adjective, mut·er, mut·est.


verb (used with object), mut·ed, mut·ing.

to deaden or muffle the sound of.
to reduce the intensity of (a color) by the addition of another color.

Origin of mute

1325–75; < Latin mūtus dumb; replacing Middle English muet < Middle French, equivalent to Old French mu (< Latin mūtus) + unexplained suffix -et; cf. -et
Related formsmute·ly, adverbmute·ness, noun
Can be confusedmoot mute

Antonyms for mute

Usage note

See dumb. Unabridged Based on the Random House Unabridged Dictionary, © Random House, Inc. 2019

Examples from the Web for mute

Contemporary Examples of mute

Historical Examples of mute

British Dictionary definitions for mute




not giving out sound or speech; silent
unable to speak; dumb
unspoken or unexpressedmute dislike
law (of a person arraigned on indictment) refusing to answer a charge
phonetics another word for plosive
(of a letter in a word) silent


a person who is unable to speak
law a person who refuses to plead when arraigned on indictment for an offence
any of various devices used to soften the tone of stringed or brass instruments
phonetics a plosive consonant; stop
a silent letter
an actor in a dumb show
a hired mourner at a funeral

verb (tr)

to reduce the volume of (a musical instrument) by means of a mute, soft pedal, etc
to subdue the strength of (a colour, tone, lighting, etc)
Derived Formsmutely, adverbmuteness, noun

Word Origin for mute

C14: muwet from Old French mu, from Latin mūtus silent


Using this word to refer to people without speech is considered outdated and offensive and should be avoided. The phrase profoundly deaf is a suitable alternative in many contexts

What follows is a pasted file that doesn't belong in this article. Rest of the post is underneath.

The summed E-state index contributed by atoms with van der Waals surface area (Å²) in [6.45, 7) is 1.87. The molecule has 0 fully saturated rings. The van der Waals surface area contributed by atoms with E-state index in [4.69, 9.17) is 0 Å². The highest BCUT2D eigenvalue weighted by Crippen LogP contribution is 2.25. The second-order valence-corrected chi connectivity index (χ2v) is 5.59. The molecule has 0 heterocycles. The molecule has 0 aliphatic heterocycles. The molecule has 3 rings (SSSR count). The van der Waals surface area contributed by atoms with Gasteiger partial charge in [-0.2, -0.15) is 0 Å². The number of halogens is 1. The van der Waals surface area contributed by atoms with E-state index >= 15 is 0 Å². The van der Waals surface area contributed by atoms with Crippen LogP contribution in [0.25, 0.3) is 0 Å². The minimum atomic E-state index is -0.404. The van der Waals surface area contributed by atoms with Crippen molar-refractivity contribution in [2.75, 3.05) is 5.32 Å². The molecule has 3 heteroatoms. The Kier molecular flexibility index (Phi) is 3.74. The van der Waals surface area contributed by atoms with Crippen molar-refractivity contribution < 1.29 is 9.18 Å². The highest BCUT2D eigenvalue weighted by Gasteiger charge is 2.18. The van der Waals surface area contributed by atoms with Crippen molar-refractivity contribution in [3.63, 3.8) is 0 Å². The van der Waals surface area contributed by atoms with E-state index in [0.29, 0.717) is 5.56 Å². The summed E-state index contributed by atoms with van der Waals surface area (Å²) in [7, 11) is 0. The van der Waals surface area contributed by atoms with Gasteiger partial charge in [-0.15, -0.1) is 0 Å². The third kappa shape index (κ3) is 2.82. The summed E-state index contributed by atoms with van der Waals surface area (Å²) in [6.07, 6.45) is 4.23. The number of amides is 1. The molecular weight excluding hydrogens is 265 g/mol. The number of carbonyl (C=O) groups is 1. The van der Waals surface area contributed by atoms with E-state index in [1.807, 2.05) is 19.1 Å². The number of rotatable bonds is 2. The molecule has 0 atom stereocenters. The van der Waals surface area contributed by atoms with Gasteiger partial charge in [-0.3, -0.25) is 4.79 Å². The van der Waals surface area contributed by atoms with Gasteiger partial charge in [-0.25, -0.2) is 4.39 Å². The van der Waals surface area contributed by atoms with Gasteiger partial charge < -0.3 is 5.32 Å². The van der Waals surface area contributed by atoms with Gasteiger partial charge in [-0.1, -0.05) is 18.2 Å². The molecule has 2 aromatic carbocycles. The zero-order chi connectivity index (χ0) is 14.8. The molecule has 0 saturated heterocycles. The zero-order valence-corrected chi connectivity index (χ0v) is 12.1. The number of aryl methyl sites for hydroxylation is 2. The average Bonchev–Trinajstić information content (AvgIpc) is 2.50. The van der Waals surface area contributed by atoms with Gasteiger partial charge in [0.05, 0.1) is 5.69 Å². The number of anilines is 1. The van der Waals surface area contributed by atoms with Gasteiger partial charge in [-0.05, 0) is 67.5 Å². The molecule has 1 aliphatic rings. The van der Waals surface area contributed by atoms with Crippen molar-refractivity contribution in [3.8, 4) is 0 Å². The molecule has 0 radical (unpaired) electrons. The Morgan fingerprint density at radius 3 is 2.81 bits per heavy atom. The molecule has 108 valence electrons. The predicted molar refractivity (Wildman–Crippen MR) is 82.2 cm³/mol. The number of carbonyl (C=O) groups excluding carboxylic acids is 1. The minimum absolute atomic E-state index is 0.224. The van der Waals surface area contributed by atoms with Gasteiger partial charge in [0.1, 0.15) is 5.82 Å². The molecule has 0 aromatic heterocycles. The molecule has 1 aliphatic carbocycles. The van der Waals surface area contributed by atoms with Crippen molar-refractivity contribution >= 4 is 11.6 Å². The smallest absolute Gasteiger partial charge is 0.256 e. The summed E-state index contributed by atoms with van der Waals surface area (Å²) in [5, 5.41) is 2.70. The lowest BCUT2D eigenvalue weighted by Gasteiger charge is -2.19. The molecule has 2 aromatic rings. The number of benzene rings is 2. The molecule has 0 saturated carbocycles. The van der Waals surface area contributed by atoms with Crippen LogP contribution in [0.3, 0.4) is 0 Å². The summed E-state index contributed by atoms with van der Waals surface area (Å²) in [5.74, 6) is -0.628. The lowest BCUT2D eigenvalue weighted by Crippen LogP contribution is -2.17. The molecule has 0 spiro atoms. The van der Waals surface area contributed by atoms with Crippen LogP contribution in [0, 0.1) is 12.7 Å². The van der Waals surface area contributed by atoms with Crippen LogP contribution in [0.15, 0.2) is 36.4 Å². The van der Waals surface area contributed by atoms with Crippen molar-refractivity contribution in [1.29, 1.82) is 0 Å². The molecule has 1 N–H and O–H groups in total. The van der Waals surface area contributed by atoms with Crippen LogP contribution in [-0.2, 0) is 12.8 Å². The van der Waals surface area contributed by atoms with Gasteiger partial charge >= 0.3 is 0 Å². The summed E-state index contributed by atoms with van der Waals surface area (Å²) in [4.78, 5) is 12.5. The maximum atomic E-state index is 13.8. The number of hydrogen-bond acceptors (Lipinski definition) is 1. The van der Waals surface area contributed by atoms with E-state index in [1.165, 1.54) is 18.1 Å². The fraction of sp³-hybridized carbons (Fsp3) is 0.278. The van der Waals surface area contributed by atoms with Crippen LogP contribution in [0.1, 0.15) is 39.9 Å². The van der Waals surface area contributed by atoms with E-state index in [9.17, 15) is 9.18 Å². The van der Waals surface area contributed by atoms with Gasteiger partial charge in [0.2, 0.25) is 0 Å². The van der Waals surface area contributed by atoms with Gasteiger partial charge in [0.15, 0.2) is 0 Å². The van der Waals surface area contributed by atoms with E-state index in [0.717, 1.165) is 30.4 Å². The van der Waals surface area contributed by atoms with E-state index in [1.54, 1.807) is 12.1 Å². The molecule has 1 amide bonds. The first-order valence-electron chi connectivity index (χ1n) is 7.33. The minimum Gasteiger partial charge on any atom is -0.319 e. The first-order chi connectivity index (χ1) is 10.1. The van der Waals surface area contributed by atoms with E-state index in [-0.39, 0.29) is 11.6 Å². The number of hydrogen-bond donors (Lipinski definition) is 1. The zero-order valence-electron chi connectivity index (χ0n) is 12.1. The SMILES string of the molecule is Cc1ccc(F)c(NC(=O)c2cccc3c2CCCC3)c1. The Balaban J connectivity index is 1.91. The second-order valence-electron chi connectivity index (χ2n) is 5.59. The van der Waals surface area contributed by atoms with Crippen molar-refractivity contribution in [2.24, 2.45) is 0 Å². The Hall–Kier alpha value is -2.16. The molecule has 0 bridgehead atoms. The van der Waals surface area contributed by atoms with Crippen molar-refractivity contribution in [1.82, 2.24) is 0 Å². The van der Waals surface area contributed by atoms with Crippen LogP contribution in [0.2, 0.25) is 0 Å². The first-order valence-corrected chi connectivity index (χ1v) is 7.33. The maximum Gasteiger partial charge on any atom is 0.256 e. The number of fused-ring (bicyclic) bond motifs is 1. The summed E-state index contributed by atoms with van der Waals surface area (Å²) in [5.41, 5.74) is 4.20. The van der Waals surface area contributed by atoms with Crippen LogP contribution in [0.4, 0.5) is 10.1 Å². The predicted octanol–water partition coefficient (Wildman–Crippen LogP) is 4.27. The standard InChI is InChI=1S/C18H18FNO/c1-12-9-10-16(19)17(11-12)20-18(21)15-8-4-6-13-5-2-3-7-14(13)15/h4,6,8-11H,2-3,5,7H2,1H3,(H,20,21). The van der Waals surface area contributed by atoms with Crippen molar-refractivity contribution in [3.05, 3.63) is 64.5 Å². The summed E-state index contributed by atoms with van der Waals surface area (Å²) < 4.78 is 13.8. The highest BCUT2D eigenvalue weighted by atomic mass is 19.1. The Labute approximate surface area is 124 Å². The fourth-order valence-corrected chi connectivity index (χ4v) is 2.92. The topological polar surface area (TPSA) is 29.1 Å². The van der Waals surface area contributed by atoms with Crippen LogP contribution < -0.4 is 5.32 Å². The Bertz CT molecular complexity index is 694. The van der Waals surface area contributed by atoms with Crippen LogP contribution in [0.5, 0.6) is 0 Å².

(of birds) to discharge (faeces)


birds' faeces

Word Origin for mute

C15: from Old French meutir, variant of esmeltir, of Germanic origin; probably related to smelt 1 and melt
Collins English Dictionary - Complete & Unabridged 2012 Digital Edition © William Collins Sons & Co. Ltd. 1979, 1986 © HarperCollins Publishers 1998, 2000, 2003, 2005, 2006, 2007, 2009, 2012

Word Origin and History for mute

late 14c., mewet "silent," from Old French muet "dumb, mute" (12c.), diminutive of mut, mo, from Latin mutus "silent, speechless, dumb," probably from imitative base *meue- (cf. Sanskrit mukah "dumb," Greek myein "to be shut," of the mouth). Form assimilated in 16c. to Latin mutus.


"deaden the sound of," 1861, from mute (n.). Related: Muted; muting.


1570s, "stage actor in a dumb show;" 1610s as "person who does not speak," from mute (adj.). Musical sense first recorded 1811 of stringed instruments, 1841, of horns.

Online Etymology Dictionary, © 2010 Douglas Harper

mute in Medicine




Unable or unwilling to speak.


One who does not have the faculty of speech. No longer in technical use; considered offensive.
The American Heritage® Stedman's Medical Dictionary Copyright © 2002, 2001, 1995 by Houghton Mifflin Company. Published by Houghton Mifflin Company.